Expected Syrian Violence, Potential U.S. Response

As I feared yesterday, the Syrian government is using yesterday’s alleged attack and killing of 120 security forces by protesters (yet to be verified) as a justification for a massive use of force upon the Syrian people. Residents of the town Jisr al-Shughour, where the alleged killings took place, are fleeing saying they fear an oncoming slaughter.

The government says it will act “with force” to combat “armed gangs” that it blames for the recent killings. Activists say the cause of the deaths is unclear, and may involve a mutiny.

Residents have posted messages on Facebook saying they fear a slaughter and appealing for help from outside.They called on people to try to block roads leading to the town with burning tyres, rocks and tree trunks. Syrian army tanks and troop carriers backed by helicopters were reported to be on the move.

Activists insist the uprising against the regime of President Bashar al-Assad is peaceful and scorn the government’s talk of armed gangs.

Foreign journalists are banned from Syria, so minute-to-minute updates of the news may not be forthcoming. There has apparently been a draft UN Security Council resolution  drawn up by France, Britain, Germany and Portugal condemning Assad’s regime and requesting he open areas of Syria to humanitarian teams. Obviously, Assad is unlikely to agree to such a request and unfortunately Russia is expected to veto the resolution.

Given the fact that Syria is not a client state of the U.S., and that there is even high amounts of tension between us (plus the Israeli factor), there is a possibility the apparently oncoming brutality towards civilians will prompt a direct intervention by the U.S. Some at this point argue it is unlikely Obama would get involved officially in a fourth war in the Middle East, but that is also what was said before our Libya intervention. The two conflicts are beginning to have important similarities (armed insurrection turning into civil war, clear sides to take, 1000+ civilians killed and more expected, etc.). Ground troops are as unlikely as they were in Libya, but attacks from the air aimed at destabilizing the Assad regime and preventing civilian casualties just may be in the cards.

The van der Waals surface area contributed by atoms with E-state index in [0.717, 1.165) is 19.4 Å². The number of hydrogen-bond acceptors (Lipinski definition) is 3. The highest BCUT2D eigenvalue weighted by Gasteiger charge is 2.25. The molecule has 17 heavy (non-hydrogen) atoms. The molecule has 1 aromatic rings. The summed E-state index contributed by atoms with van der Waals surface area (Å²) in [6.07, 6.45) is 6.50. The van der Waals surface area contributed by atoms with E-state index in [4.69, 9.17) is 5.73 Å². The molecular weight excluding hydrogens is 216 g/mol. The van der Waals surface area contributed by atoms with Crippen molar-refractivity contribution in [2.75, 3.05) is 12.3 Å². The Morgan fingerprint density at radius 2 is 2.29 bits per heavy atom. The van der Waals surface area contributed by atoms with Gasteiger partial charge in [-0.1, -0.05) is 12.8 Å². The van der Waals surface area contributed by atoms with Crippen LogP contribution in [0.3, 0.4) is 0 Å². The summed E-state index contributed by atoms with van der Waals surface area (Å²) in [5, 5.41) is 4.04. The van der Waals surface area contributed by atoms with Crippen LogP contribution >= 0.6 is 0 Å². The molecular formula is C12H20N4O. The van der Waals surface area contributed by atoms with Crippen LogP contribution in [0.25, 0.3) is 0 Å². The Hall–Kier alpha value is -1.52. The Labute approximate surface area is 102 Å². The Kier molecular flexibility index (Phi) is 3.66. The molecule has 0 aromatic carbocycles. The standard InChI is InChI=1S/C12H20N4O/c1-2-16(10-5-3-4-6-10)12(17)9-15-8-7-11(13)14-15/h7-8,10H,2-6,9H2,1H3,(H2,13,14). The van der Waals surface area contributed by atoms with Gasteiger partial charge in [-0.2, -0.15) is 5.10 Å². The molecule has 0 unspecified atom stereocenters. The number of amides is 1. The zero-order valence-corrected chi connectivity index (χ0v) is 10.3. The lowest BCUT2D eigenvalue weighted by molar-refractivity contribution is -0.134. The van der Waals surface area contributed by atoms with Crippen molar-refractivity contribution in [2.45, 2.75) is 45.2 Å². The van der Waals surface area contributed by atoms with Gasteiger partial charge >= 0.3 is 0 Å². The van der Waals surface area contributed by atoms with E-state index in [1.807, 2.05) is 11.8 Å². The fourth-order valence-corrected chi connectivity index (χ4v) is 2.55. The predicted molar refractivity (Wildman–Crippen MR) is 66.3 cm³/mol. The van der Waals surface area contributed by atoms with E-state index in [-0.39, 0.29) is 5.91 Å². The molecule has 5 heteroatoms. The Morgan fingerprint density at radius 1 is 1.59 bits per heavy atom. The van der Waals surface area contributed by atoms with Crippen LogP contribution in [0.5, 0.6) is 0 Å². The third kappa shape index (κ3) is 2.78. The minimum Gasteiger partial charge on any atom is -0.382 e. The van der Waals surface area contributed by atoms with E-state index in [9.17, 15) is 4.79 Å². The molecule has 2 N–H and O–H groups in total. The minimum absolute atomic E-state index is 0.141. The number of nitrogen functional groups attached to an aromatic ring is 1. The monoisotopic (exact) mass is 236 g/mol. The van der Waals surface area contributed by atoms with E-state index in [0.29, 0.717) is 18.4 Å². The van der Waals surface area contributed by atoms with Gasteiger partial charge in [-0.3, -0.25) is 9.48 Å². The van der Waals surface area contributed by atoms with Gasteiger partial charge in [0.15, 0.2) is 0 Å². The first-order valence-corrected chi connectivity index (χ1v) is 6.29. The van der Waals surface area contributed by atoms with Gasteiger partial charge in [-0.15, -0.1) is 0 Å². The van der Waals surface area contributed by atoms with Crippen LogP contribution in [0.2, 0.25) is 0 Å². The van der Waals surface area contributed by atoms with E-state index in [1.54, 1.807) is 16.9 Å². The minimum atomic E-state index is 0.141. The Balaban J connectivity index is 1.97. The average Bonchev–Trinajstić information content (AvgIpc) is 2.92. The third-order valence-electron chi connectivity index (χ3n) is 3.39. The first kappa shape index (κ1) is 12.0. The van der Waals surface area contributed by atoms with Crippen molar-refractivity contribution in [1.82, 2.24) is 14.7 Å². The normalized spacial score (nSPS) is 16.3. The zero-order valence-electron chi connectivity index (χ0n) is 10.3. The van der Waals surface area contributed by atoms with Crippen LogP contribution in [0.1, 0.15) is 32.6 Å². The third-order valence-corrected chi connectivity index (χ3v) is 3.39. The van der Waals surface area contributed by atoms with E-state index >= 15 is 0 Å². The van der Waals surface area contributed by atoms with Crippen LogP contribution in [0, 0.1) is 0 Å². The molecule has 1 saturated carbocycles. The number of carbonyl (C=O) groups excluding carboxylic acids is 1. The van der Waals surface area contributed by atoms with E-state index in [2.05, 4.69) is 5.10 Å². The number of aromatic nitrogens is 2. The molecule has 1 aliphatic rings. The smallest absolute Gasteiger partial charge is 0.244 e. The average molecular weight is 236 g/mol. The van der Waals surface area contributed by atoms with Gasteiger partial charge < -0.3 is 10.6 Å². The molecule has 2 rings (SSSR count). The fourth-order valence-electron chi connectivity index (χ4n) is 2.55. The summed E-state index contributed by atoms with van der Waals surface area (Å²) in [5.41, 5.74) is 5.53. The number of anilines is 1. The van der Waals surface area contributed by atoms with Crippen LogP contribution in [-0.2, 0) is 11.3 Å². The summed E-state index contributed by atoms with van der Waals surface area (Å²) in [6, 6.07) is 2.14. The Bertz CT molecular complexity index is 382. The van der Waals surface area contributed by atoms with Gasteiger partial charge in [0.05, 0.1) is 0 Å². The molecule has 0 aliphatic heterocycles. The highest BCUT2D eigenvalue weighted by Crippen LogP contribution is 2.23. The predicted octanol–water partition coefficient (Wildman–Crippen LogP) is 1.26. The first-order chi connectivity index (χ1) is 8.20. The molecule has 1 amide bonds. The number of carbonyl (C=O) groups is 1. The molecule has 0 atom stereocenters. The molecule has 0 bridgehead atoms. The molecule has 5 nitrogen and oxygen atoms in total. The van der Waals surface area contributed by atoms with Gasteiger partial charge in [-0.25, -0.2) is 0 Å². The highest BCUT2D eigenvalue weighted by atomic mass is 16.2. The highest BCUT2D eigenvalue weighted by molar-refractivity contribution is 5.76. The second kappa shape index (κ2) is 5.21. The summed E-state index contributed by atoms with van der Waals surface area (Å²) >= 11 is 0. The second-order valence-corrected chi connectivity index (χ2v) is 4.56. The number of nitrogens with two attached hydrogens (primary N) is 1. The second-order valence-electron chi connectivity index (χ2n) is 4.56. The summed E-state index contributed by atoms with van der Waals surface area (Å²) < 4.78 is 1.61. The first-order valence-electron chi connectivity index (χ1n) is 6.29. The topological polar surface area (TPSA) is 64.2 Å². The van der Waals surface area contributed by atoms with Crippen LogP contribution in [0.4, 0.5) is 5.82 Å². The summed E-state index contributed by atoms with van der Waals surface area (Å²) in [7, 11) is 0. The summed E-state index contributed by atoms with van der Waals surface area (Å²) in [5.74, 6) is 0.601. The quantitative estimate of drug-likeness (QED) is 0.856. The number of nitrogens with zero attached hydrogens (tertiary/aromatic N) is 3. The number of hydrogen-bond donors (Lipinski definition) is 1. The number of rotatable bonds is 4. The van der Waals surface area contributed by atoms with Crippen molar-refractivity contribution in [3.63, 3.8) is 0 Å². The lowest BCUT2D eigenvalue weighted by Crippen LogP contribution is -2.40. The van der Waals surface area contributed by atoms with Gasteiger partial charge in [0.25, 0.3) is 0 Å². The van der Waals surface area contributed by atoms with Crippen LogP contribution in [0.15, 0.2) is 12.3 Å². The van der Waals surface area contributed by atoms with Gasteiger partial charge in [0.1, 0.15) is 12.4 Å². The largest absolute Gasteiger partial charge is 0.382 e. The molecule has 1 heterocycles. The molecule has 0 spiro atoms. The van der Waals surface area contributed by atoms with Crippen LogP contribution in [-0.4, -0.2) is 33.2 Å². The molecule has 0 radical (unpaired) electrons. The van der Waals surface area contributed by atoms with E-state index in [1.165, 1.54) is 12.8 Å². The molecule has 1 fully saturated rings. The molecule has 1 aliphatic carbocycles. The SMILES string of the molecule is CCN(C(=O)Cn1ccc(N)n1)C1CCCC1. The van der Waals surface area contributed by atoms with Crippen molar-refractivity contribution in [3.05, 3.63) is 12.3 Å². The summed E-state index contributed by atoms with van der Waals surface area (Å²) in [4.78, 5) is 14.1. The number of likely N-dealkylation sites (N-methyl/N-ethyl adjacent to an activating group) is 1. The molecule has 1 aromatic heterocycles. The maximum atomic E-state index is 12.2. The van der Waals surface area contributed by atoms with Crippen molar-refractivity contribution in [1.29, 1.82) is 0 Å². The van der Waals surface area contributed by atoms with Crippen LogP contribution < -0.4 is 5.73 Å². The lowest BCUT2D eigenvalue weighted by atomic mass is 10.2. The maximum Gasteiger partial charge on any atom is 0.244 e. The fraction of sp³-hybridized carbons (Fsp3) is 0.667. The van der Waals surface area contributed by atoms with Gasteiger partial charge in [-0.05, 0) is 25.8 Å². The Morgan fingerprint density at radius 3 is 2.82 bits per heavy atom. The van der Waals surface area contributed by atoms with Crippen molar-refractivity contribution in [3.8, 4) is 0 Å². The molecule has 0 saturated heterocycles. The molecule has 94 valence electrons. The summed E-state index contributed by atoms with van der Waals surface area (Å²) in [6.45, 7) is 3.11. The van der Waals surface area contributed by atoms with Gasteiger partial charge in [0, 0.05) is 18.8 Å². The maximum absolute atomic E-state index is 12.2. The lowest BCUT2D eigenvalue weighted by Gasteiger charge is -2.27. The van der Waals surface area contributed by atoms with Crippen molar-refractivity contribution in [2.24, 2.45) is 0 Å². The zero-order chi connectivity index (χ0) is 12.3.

Part of the issue here is that Libya is much less important than Syria. The authoritarianism of Assad’s regime has not been a concern of the U.S. for years. Washington welcomes brutality and virtual slavery so long as the regime in question provides “stability” (Washington code word for obedience on the international stage). This has been one of the primary reasons no intervention has yet taken place. But with the protests and killings at the Golan Heights yesterday, continued “stability” is in question and thus staying on the sidelines is increasingly unlikely.

Another issue is any sort of post-Assad plan. With the U.S. commitment to ruling the world through unlimited geographical jurisdiction, choosing a post-Assad leadership becomes the most important part of the calculus in private, while protecting civilians is most important publicly.

James Dorsey at Al Arabiya:

The potential escalation in Syria poses a dilemma for the United States and Europe as well as for Arab states and Israel. The Obama administration and its allies have so far stopped short of calling for Mr. Assad’s departure because of uncertainty about who might succeed him; fear that Islamists factions could emerge stronger in a post-Assad era; concern that armed rebellion would split Syria along religious lines with Christians and Alawites backing the president and Sunnis and Kurds populating the rebels; and anxiety that the turmoil could spill across Syria’s borders into Jordan, Israel, Turkey and Lebanon, home to the Syrian-backed Hezbollah militia.

The escalating violence is however making it increasingly difficult for the international community to stick to the principle that the devil you know is better than the devil you don’t.